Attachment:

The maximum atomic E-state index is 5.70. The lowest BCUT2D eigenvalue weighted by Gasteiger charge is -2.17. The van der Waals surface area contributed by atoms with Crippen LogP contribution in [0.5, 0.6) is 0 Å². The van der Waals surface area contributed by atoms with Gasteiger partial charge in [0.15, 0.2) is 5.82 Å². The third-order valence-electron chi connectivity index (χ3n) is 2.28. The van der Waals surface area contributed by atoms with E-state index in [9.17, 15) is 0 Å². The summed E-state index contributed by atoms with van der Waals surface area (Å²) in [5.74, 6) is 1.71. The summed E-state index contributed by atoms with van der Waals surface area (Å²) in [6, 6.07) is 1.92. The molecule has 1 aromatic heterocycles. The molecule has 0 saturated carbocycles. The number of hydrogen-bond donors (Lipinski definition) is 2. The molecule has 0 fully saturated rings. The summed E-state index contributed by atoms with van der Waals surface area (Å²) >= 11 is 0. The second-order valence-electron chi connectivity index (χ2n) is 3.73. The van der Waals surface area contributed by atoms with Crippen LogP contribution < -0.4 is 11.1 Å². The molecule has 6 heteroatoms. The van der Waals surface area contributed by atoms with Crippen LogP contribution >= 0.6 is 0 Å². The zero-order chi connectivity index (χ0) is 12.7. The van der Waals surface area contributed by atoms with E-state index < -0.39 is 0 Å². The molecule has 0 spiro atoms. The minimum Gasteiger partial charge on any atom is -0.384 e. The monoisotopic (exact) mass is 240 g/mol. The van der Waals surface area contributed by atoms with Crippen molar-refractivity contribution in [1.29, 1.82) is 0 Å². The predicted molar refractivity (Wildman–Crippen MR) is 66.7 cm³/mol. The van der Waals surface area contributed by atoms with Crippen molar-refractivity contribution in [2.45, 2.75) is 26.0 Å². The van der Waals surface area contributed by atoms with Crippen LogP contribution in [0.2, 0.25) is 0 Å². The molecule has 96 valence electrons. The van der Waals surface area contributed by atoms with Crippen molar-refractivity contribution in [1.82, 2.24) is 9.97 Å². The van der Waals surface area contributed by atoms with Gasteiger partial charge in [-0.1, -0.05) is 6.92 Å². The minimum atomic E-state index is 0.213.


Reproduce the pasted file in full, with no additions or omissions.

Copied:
The maximum atomic E-state index is 5.70. The lowest BCUT2D eigenvalue weighted by Gasteiger charge is -2.17. The van der Waals surface area contributed by atoms with Crippen LogP contribution in [0.5, 0.6) is 0 Å². The van der Waals surface area contributed by atoms with Gasteiger partial charge in [0.15, 0.2) is 5.82 Å². The third-order valence-electron chi connectivity index (χ3n) is 2.28. The van der Waals surface area contributed by atoms with E-state index in [9.17, 15) is 0 Å². The summed E-state index contributed by atoms with van der Waals surface area (Å²) in [5.74, 6) is 1.71. The summed E-state index contributed by atoms with van der Waals surface area (Å²) in [6, 6.07) is 1.92. The molecule has 1 aromatic heterocycles. The molecule has 0 saturated carbocycles. The number of hydrogen-bond donors (Lipinski definition) is 2. The molecule has 0 fully saturated rings. The summed E-state index contributed by atoms with van der Waals surface area (Å²) >= 11 is 0. The second-order valence-electron chi connectivity index (χ2n) is 3.73. The van der Waals surface area contributed by atoms with Crippen LogP contribution < -0.4 is 11.1 Å². The molecule has 6 heteroatoms. The van der Waals surface area contributed by atoms with Crippen LogP contribution >= 0.6 is 0 Å². The zero-order chi connectivity index (χ0) is 12.7. The van der Waals surface area contributed by atoms with E-state index < -0.39 is 0 Å². The molecule has 0 spiro atoms. The minimum Gasteiger partial charge on any atom is -0.384 e. The monoisotopic (exact) mass is 240 g/mol. The van der Waals surface area contributed by atoms with Crippen molar-refractivity contribution in [1.29, 1.82) is 0 Å². The predicted molar refractivity (Wildman–Crippen MR) is 66.7 cm³/mol. The van der Waals surface area contributed by atoms with Crippen molar-refractivity contribution in [2.45, 2.75) is 26.0 Å². The van der Waals surface area contributed by atoms with Crippen LogP contribution in [0.2, 0.25) is 0 Å². The molecule has 96 valence electrons. The van der Waals surface area contributed by atoms with Crippen molar-refractivity contribution in [1.82, 2.24) is 9.97 Å². The van der Waals surface area contributed by atoms with Gasteiger partial charge in [-0.1, -0.05) is 6.92 Å². The minimum atomic E-state index is 0.213.